In your study in GigaScience, you reconstructed 2D projection images into a 3D volumetric image stack using the software NRecon. How easy it was to use this software to produce the final product and how accessible is this software?
Ease of data acquisition is one of the big advantages of non-invasive imaging techniques. Although the reconstruction process for data gathered during a scan varies depending on the imaging technique employed, all commercial scanners come equipped with the necessary software. In the case of the microCT experiments, this simply meant following the preset image reconstruction workflow outlined in the scanner manual. The difficulties usually start following data acquisition, in particular when large amounts of image data need to be rapidly analyzed or visualized in 2D and 3D, or have to be prepared for data deposition. These steps can sometimes be characterized by a steep learning curve, but are certainly not insurmountable for anyone interested in digital data analysis.
Any top tips for scientists wishing to experiment with similar imaging techniques?
Like any other technique used in science, non-invasive imaging techniques constitute tools. As such, they need to be chosen based on the scientific question being asked. There is certainly not a single technique that would be able to cover all possible imaging needs. However, scientists can now choose from a wide spectrum of non-destructive imaging tools that allow 3D scanning of specimens ranging from the millimetre to metre scale. In addition, new technical approaches such as episcopic imaging or wide-field scanning electron microscopy demonstrate that light and electron microscopy, respectively, offer a multitude of new opportunities for digital specimen analysis.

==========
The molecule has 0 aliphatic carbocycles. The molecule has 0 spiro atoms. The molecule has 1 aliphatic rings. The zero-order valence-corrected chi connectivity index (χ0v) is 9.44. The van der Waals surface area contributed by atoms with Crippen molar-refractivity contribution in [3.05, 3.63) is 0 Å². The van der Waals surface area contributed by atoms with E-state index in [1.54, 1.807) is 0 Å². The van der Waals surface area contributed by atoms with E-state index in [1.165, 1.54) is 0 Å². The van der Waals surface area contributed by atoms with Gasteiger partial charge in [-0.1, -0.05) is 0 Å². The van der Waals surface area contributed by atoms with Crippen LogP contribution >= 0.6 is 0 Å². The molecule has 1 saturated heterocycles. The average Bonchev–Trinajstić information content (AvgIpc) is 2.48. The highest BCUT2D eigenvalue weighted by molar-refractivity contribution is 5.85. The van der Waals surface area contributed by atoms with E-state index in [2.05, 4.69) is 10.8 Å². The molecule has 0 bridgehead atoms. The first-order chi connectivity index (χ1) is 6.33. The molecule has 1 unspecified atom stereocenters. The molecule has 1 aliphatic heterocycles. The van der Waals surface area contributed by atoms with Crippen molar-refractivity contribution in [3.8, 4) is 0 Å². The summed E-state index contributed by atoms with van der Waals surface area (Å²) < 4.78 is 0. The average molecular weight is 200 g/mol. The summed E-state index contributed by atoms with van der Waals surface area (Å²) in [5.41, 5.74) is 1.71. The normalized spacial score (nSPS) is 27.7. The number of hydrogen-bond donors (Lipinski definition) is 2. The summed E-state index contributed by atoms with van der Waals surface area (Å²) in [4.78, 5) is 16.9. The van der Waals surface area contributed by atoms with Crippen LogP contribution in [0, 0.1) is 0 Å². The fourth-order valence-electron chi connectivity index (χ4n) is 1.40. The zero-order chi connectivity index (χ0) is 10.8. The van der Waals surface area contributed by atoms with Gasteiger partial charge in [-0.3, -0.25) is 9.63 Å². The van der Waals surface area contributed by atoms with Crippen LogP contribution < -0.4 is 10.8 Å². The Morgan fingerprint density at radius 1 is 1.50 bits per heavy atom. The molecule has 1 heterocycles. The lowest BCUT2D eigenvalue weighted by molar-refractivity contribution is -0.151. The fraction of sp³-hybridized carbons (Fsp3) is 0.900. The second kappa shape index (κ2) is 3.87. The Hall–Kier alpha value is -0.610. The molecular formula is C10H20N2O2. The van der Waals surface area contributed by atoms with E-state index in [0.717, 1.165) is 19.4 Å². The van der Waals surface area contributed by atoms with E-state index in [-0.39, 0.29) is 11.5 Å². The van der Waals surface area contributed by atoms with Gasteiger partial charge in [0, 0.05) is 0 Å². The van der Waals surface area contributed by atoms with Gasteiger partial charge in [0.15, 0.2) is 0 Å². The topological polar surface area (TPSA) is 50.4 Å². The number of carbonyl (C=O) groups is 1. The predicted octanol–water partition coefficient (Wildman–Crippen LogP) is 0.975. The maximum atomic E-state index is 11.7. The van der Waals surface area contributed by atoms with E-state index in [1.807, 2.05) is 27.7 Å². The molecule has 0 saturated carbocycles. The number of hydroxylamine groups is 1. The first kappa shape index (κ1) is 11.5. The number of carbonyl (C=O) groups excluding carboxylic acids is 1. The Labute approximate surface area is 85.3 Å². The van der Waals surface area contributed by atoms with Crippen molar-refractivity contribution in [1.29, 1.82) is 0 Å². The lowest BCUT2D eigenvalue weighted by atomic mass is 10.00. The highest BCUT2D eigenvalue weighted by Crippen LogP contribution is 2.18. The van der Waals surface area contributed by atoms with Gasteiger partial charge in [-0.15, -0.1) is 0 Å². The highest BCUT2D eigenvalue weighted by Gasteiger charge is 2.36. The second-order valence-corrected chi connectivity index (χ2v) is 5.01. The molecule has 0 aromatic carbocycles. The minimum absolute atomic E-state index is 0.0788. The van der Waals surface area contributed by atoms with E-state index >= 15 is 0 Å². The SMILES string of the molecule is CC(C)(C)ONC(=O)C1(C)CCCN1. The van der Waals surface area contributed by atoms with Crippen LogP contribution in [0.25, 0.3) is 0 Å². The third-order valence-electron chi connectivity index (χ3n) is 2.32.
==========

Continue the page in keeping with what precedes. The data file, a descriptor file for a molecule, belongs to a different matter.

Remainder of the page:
What do you think is the biggest hurdle for scientists in using advanced imaging techniques?
I presume that many scientists will, apart from methodological or logistic complications, shy away from using non-invasive imaging techniques due to fear of high usage fees. Indeed, depending on country and institution, the costs levied for access to MRI or microCT systems can be prohibitive and well out of reach for scientists wishing to scan multiple, let alone hundreds or thousands of specimens. Nonetheless, the total number of scanners around the world is rising at a steady pace, ultimately bringing down the cost of an individual scan. In addition, the recent investments in human diagnostics and industrial quality control will directly or indirectly result in easier access to non-invasive imaging equipment also for zoologists and palaeontologists. This said, there is currently a surprising reluctance, at least in my country, to fund high-throughput non-invasive imaging studies in morphology.
In your recent paper in PLoS ONE, you chose to publish the data note in GigaScience, specifically highlighting your data. Traditionally, the data behind an article has played a fairly silent role. How do you see new imaging techniques changing that?
All of the imaging techniques mentioned above are characterized by the production of large amounts of digital data right from the onset of an experiment. This is in stark contrast to conventional approaches in morphology, where digital data have always constituted a form of secondary, derived data (e.g. a digital photograph of a dissected specimen). However, to permit efficient data mining and for reasons of data transparency, access to raw data is essential. I believe that digital data from non-invasive imaging techniques will profoundly increase the importance of as well as the demand for primary data in morphological studies. However, only the future can tell whether the deposition of data in a database associated with a journal such as GigaScience or in a repository funded by a professional society or national funding agency will constitute the gold standard.